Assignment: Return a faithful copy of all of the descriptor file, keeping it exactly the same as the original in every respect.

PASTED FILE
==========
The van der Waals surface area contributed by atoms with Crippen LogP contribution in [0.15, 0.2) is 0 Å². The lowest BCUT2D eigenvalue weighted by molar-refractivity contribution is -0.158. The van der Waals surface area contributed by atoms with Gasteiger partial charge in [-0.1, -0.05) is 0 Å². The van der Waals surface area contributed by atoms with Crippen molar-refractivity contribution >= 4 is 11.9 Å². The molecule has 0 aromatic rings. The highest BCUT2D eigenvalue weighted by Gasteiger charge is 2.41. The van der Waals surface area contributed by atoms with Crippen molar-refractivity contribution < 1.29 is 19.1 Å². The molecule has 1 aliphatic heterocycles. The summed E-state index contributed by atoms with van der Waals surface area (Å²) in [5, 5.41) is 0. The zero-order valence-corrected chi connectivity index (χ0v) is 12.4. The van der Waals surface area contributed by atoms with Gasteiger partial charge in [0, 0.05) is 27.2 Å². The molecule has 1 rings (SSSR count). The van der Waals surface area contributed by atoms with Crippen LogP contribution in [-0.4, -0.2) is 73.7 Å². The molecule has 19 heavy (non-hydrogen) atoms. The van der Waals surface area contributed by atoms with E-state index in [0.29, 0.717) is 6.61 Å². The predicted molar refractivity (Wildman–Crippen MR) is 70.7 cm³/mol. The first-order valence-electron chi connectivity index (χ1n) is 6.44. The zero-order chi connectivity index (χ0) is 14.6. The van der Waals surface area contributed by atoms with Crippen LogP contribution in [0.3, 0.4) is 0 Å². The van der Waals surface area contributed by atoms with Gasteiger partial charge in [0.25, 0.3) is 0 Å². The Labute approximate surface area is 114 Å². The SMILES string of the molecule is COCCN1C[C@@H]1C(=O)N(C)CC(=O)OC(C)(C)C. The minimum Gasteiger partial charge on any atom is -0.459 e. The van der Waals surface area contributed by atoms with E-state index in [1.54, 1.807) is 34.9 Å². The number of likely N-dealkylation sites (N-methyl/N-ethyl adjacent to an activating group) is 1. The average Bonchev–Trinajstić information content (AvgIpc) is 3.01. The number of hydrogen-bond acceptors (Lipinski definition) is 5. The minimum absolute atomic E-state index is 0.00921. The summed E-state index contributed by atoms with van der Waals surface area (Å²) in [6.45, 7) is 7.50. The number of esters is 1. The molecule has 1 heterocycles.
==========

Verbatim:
The van der Waals surface area contributed by atoms with Crippen LogP contribution in [0.15, 0.2) is 0 Å². The lowest BCUT2D eigenvalue weighted by molar-refractivity contribution is -0.158. The van der Waals surface area contributed by atoms with Gasteiger partial charge in [-0.1, -0.05) is 0 Å². The van der Waals surface area contributed by atoms with Crippen molar-refractivity contribution >= 4 is 11.9 Å². The molecule has 0 aromatic rings. The highest BCUT2D eigenvalue weighted by Gasteiger charge is 2.41. The van der Waals surface area contributed by atoms with Crippen molar-refractivity contribution < 1.29 is 19.1 Å². The molecule has 1 aliphatic heterocycles. The summed E-state index contributed by atoms with van der Waals surface area (Å²) in [5, 5.41) is 0. The zero-order valence-corrected chi connectivity index (χ0v) is 12.4. The van der Waals surface area contributed by atoms with Gasteiger partial charge in [0, 0.05) is 27.2 Å². The molecule has 1 rings (SSSR count). The van der Waals surface area contributed by atoms with Crippen LogP contribution in [-0.4, -0.2) is 73.7 Å². The molecule has 19 heavy (non-hydrogen) atoms. The van der Waals surface area contributed by atoms with E-state index in [0.29, 0.717) is 6.61 Å². The predicted molar refractivity (Wildman–Crippen MR) is 70.7 cm³/mol. The first-order valence-electron chi connectivity index (χ1n) is 6.44. The zero-order chi connectivity index (χ0) is 14.6. The van der Waals surface area contributed by atoms with Crippen LogP contribution in [0.3, 0.4) is 0 Å². The van der Waals surface area contributed by atoms with Gasteiger partial charge in [0.25, 0.3) is 0 Å². The Labute approximate surface area is 114 Å². The SMILES string of the molecule is COCCN1C[C@@H]1C(=O)N(C)CC(=O)OC(C)(C)C. The minimum Gasteiger partial charge on any atom is -0.459 e. The van der Waals surface area contributed by atoms with E-state index in [1.54, 1.807) is 34.9 Å². The number of likely N-dealkylation sites (N-methyl/N-ethyl adjacent to an activating group) is 1. The average Bonchev–Trinajstić information content (AvgIpc) is 3.01. The number of hydrogen-bond acceptors (Lipinski definition) is 5. The minimum absolute atomic E-state index is 0.00921. The summed E-state index contributed by atoms with van der Waals surface area (Å²) in [6.45, 7) is 7.50. The number of esters is 1. The molecule has 1 heterocycles.